|OrbiTouch - Alternative Keyboard for People with Autism|
Autism Spectrum Disorder (ASD, Autism, PDD) often creates a serious communication barrier of limited communication between children and adults diagnosed with autism and their caregivers, families, peers, teachers and therapists. A personal computer is a powerful tool that builds a bridge that connects both sides, however the keyboards may play a role of an additional distraction factor that may be an obstacle.
Teachers with Project Blue Skies are giving children with autism the ability to communicate and to explore the virtual reality of Online World by using a unique keyboard with only two "keys" and a novel curriculum.
The device is called the OrbiTouch. Human-factors engineer Pete McAlindon of BlueOrb in Maitland, Fl., conceived of the concept behind the OrbiTouch more than ten years ago as a way to prevent carpal tunnel syndrome and provide computer access to people with limited or no use of their fingers.Developed with the support of two National Science Foundation (NSF) Small Business Innovation Research awards (9661259 and 9801506), the concept of representing keyboard strokes with paired movements was critical to the design.
"If you are unable to use a keyboard and mouse effectively or at all because of a physical disability, what chance do you have of using a computer?," asked McAlindon. "The orbiTouch Keyless Keyboard and Mouse is designed to keep people with physical or developmental disabilities connected to their computers."
The Project Blue Skies curriculum is based on the functions of the OrbiTouch, which allows a user to input letters, symbols and any other command by independently manipulating two computer-mouse shaped grips forward, back, diagonally and to the sides.
For people with carpal tunnel syndrome, as well as other hand and finger ailments, the motions driving the OrbiTouch are far kinder than those for a keyboard.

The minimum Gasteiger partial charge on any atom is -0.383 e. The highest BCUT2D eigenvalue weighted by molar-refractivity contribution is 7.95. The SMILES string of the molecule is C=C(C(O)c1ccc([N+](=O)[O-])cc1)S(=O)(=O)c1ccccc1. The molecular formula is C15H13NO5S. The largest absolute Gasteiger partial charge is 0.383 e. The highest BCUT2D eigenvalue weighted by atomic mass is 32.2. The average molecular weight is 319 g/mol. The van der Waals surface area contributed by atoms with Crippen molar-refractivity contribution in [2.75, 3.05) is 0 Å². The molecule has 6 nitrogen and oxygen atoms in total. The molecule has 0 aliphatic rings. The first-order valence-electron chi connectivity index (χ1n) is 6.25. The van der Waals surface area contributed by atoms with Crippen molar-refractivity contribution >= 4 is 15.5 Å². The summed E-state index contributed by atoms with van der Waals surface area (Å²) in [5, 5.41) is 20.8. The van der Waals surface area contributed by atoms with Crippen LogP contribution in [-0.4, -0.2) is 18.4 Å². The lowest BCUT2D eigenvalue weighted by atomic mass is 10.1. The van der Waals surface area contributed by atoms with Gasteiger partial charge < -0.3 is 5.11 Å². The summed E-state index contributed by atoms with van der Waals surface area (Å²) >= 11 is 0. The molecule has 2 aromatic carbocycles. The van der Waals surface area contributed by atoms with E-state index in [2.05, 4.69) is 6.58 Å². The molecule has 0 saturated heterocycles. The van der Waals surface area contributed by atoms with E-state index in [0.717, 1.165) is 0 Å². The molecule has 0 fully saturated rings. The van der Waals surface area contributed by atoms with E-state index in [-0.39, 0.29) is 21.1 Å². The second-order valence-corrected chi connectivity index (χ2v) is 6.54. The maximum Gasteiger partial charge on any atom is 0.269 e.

With Project Blue Skies, the hardware is matched to lesson plans, training aids such as games, and assessment tools. The two-grip device is ideal for people with autism because it is less distracting than a keyboard and does not require finger motion.
In addition, the various letter and number combinations are created by matching color schemes indicated on the two grips, so the training curriculum matches well to a game-like environment.
Teachers guide the students and monitor their progress, ultimately helping the kids better communicate with their families. While the primary goal of Project Blue Skies is to help people with autism develop stronger social skills, McAlindon is working with partners to start integrating standard coursework into the program.
"I have watched Pete McAlindon grow and change over the last decade," said Sara Nerlove, now program director for NSF's Partnerships for Innovation program. "He has taken the concept that he developed as dissertation research, and using his skills as a human factors engineer, turned it into a very creative device to help people with disabilities. The result of his skill and persistence is the evolution of his technology into an ingenious adaptation, one that makes his goal of providing for persons with disabilities a sustainable effort."
McAlindon continues to work with his colleagues to find applications for his approach, most recently applying the system to video game controllers, allowing hundreds of thousands of online gamers to say goodbye to their keyboards using BlueOrb's Switchblade software. The gaming approach grew exponentially last year when it was paired to the launch of one of the largest online multiplayer games in the world.
1. National Science Foundation (2009, September 1). Children With Autism Use Alternative Keyboard To Communicate With Their Families And Their World. ScienceDaily. Retrieved July 22, 2010, from http://www.sciencedaily.com/releases/2009/08/090831080957.htm
2. OrbiTouch Official Site - http://www.orbitouch.com
3. Buy OrbiTouch products on Amazon: orbiTouch Keyless Keyboard and Mouse
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